Yemen’s capital city is expected to be the world’s first waterless one by 2017. A skyrocketing population, lack of government planning, and the bad-habit of gat, are to blame.
Despite record rainfall in the Yemeni capital Sanaa and other areas this summer, very little is being done to harvest this water to mitigate water shortages, experts say. In May at least seven people were killed in what officials described as the worst flooding to hit Sanaa in a decade. Flooding has brought large parts of the city to a standstill on a number of occasions.
Attempts by the government to harvest rainwater are very limited, according to Ramon Scoble, a consultant for Germany’s Technical Cooperation Committee (GTZ). “The government is doing very little,” he said. “Very little funding is dedicated to rainwater harvesting for water supply and groundwater recharge. There are a number of ineffective dams in Yemen and none are supplying significant water to cities, agriculture or groundwater recharge.”
Sanaa is predicted to be the first capital in the world to run out of economically viable water supplies by 2017. Experts say this is due to a rapid increase in Sanaa’s population in recent years because of rural-urban migration, and the widespread planting; and inefficient irrigation of `qat’, a water-thirsty plant believed to consume 40 percent of all irrigated water.
Local authorities say this increased demand for water is causing Sanaa’s water table to fall 4-6m a year.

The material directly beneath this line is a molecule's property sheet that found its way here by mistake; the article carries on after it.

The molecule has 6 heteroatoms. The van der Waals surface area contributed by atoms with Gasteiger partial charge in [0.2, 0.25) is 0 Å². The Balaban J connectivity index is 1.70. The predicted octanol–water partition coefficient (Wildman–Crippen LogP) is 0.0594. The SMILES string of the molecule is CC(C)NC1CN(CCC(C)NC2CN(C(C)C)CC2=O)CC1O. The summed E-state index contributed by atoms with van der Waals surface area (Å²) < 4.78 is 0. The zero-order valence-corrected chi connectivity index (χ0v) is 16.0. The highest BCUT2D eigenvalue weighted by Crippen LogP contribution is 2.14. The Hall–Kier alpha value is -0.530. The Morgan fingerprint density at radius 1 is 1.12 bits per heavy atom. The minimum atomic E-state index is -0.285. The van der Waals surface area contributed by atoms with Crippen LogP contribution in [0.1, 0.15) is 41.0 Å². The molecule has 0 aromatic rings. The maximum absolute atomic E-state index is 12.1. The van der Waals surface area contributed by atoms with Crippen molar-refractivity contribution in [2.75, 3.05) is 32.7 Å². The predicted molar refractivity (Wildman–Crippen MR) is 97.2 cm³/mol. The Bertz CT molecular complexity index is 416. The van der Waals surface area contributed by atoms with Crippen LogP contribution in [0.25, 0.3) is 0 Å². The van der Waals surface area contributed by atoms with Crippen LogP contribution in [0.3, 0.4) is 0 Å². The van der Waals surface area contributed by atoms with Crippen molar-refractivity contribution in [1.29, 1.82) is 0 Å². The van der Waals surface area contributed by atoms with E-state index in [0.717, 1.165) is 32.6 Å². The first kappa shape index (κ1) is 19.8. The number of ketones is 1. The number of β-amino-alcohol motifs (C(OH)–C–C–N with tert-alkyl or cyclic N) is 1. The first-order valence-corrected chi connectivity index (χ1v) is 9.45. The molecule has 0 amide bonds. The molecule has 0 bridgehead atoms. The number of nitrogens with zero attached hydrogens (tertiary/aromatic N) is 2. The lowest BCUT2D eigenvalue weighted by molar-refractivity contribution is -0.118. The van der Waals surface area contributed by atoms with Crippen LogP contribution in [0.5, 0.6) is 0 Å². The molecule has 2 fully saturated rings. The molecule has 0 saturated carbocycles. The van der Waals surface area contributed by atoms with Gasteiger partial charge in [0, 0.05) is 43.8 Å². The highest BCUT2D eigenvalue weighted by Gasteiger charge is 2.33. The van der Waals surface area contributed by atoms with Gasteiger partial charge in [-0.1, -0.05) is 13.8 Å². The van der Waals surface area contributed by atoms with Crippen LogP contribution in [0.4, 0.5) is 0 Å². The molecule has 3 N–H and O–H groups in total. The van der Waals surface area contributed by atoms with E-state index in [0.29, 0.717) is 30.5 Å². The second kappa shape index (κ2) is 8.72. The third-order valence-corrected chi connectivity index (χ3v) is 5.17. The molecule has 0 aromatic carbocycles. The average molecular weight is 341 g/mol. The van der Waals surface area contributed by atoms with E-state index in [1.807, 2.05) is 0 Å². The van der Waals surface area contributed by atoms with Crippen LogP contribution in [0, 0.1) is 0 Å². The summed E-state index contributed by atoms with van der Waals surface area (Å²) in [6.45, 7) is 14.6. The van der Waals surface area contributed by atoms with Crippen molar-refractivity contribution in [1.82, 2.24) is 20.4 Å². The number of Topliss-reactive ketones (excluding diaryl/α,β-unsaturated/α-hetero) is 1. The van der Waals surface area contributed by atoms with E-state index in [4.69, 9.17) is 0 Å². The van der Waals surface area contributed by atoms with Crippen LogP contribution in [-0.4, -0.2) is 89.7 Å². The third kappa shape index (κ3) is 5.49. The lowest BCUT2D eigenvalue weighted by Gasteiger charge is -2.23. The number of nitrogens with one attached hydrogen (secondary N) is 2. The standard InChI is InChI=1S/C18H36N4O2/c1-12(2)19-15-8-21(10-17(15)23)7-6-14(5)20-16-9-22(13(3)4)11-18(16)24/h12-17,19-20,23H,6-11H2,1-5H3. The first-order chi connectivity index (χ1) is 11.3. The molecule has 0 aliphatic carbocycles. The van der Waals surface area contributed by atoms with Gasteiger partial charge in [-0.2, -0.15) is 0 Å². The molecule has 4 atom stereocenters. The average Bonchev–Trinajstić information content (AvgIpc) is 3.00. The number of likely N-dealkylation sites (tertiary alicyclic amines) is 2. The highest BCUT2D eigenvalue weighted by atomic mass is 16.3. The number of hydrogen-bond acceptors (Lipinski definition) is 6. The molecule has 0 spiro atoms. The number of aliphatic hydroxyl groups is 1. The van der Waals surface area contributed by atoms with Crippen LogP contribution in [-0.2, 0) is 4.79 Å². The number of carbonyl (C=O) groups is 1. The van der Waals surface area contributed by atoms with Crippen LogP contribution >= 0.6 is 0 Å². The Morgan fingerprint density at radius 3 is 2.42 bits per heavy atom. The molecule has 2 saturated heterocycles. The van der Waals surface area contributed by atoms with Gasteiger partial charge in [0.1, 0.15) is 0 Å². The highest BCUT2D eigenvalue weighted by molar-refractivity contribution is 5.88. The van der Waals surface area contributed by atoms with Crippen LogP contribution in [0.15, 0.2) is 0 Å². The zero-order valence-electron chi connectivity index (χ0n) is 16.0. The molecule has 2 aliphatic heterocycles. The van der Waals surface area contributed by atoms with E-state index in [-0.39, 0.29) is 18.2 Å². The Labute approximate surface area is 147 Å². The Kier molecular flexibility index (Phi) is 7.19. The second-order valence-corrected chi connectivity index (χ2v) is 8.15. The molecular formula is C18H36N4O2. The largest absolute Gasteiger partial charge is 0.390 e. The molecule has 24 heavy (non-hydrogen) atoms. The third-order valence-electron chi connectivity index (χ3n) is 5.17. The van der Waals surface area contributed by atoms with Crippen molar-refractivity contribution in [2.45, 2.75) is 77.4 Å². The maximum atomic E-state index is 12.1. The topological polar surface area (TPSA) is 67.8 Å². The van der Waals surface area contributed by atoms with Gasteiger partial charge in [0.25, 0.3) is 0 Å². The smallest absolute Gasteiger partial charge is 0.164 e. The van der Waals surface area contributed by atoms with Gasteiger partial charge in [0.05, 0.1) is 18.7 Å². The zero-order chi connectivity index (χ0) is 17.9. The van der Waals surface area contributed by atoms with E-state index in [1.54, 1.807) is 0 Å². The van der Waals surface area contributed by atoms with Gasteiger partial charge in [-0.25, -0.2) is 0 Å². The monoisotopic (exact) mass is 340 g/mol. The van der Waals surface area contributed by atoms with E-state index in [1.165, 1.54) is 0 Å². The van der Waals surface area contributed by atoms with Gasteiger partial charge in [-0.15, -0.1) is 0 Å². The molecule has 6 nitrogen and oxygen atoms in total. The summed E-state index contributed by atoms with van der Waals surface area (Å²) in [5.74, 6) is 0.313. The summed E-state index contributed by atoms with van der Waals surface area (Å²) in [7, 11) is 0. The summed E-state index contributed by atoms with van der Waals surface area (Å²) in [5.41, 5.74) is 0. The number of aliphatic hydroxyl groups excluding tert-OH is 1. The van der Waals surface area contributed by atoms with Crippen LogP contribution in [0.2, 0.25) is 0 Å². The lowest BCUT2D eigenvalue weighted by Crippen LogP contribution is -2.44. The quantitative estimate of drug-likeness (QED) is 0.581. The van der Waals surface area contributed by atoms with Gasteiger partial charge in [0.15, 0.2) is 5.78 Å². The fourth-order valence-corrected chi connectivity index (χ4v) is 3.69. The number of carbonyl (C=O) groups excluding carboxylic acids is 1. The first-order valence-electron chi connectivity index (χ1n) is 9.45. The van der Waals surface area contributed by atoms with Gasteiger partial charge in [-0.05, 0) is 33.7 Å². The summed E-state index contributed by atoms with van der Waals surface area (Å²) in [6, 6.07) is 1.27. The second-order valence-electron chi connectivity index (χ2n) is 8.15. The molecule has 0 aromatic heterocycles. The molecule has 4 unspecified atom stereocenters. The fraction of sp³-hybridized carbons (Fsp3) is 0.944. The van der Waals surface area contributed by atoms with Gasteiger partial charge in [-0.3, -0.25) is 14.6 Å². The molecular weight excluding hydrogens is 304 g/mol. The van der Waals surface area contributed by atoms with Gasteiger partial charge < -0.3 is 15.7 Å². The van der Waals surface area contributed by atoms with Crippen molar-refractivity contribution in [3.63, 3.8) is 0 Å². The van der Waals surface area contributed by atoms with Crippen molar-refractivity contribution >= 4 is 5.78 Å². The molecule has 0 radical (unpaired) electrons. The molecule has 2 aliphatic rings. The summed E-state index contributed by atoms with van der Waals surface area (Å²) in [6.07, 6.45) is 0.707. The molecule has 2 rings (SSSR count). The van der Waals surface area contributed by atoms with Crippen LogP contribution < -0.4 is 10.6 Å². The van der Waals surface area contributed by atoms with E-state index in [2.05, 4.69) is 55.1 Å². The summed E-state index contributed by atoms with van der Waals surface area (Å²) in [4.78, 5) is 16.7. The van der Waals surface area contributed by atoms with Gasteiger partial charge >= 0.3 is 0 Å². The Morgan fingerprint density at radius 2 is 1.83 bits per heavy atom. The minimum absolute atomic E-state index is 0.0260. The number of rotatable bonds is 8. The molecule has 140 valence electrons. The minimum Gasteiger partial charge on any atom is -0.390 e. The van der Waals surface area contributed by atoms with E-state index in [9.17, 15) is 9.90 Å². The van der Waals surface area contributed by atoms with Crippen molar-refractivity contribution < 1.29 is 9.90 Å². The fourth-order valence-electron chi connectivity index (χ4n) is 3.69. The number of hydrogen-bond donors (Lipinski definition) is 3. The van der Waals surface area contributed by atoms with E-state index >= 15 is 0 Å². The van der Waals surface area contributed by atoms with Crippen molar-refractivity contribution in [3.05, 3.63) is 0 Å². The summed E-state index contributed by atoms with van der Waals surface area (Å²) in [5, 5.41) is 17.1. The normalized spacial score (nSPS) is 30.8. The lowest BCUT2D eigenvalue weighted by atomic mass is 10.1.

According to Salem bin Shueb, head of the Water Resources Department in Sanaa Municipality, a study carried out with the Ministry of Agriculture and Irrigation concluded that dams needed to be built to harvest rainwater to prevent water shortages.
Roadmap to nowhere
A 2008 plan entitled A Road Map to Harvesting Rainwater in Yemen was designed to ensure that 70 percent of city rainwater was harvested by 2012, and 100 percent by 2020. The plan envisaged harvesting through the building of water barriers, small dams, concrete tanks in valleys, and water harvesting systems in or on houses.
Shueb explained that the government is encouraging people in areas with higher rainfall, such as Sanaa and Taiz, a city 256km south of Sanaa, to erect water collection devices on the roofs of their houses, schools and government buildings to harvest rainwater.
Recently a committee issued a decree that rainwater roof harvesting should be compulsory, said Shueb, adding: “These plans are moving ahead slowly because of the limited technical capacity, expertise and poor information.”
Shueb said water shortages had been exacerbated by the widespread use of private wells and water pumps for domestic and agricultural use.
“Something has to give”
However, Shueb said rainwater harvesting was not the ultimate solution: What was required was the more efficient treatment of waste water and the reduction of water consumption, especially for irrigation, he said.
But even these measures might not be enough.
A 2007 study by the Japanese International Cooperation Agency (JICA), the National Water Resources Authority (NWRA) and the Ministry of Water and Environment (MWE) suggested that even the most aggressive measures to improve efficiency, conservation and recharge, would at best delay water depletion in Sanaa by a couple of years, perhaps until 2020 at the latest.
Calling for more funding for rainwater harvesting, GTZ’s Scoble said that in the 1940s only 60,000 people lived in Sanaa whereas today there are close to two million. “Rainfall has probably varied from year to year, but the population has increased. Something has to give, and it will probably be the donors – not the clouds, or the crowds of Yemenis.”